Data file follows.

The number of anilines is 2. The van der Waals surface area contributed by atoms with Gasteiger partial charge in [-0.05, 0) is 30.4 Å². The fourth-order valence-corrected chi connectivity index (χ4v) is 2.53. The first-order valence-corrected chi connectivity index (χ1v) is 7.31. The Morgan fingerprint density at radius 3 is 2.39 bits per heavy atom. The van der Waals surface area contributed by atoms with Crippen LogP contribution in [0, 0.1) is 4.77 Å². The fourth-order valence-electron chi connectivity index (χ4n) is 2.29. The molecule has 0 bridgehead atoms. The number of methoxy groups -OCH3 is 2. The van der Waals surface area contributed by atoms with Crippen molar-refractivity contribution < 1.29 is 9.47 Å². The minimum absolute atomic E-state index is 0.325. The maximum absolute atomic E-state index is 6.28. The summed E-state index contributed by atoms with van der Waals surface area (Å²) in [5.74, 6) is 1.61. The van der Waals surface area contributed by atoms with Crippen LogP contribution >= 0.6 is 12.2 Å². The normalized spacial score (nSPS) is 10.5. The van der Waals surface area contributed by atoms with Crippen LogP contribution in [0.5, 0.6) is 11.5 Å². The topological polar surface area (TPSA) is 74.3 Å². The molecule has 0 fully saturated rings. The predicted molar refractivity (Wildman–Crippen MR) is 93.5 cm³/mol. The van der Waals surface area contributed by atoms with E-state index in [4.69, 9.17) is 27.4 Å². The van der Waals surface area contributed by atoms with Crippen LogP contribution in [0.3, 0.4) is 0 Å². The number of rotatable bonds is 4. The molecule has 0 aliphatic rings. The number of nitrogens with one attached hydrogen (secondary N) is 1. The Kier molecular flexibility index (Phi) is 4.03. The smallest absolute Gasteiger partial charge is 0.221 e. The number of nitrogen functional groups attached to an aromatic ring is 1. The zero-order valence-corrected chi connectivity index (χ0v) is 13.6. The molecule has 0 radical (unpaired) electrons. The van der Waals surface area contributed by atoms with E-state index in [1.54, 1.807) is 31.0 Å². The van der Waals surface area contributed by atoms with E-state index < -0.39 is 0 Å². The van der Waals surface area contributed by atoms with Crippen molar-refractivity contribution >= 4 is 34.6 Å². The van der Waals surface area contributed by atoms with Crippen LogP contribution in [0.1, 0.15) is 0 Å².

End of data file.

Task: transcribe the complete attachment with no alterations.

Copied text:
The number of anilines is 2. The van der Waals surface area contributed by atoms with Gasteiger partial charge in [-0.05, 0) is 30.4 Å². The fourth-order valence-corrected chi connectivity index (χ4v) is 2.53. The first-order valence-corrected chi connectivity index (χ1v) is 7.31. The Morgan fingerprint density at radius 3 is 2.39 bits per heavy atom. The van der Waals surface area contributed by atoms with Crippen LogP contribution in [0, 0.1) is 4.77 Å². The fourth-order valence-electron chi connectivity index (χ4n) is 2.29. The molecule has 0 bridgehead atoms. The number of methoxy groups -OCH3 is 2. The van der Waals surface area contributed by atoms with Crippen molar-refractivity contribution < 1.29 is 9.47 Å². The minimum absolute atomic E-state index is 0.325. The maximum absolute atomic E-state index is 6.28. The summed E-state index contributed by atoms with van der Waals surface area (Å²) in [5.74, 6) is 1.61. The van der Waals surface area contributed by atoms with Crippen LogP contribution >= 0.6 is 12.2 Å². The normalized spacial score (nSPS) is 10.5. The van der Waals surface area contributed by atoms with Crippen LogP contribution in [0.5, 0.6) is 11.5 Å². The topological polar surface area (TPSA) is 74.3 Å². The molecule has 0 fully saturated rings. The predicted molar refractivity (Wildman–Crippen MR) is 93.5 cm³/mol. The van der Waals surface area contributed by atoms with E-state index in [4.69, 9.17) is 27.4 Å². The van der Waals surface area contributed by atoms with Crippen LogP contribution in [0.3, 0.4) is 0 Å². The number of rotatable bonds is 4. The molecule has 0 aliphatic rings. The number of nitrogens with one attached hydrogen (secondary N) is 1. The Kier molecular flexibility index (Phi) is 4.03. The smallest absolute Gasteiger partial charge is 0.221 e. The number of nitrogen functional groups attached to an aromatic ring is 1. The zero-order valence-corrected chi connectivity index (χ0v) is 13.6. The molecule has 0 radical (unpaired) electrons. The van der Waals surface area contributed by atoms with E-state index in [1.54, 1.807) is 31.0 Å². The van der Waals surface area contributed by atoms with E-state index < -0.39 is 0 Å². The van der Waals surface area contributed by atoms with Crippen molar-refractivity contribution >= 4 is 34.6 Å². The van der Waals surface area contributed by atoms with Crippen LogP contribution in [0.1, 0.15) is 0 Å².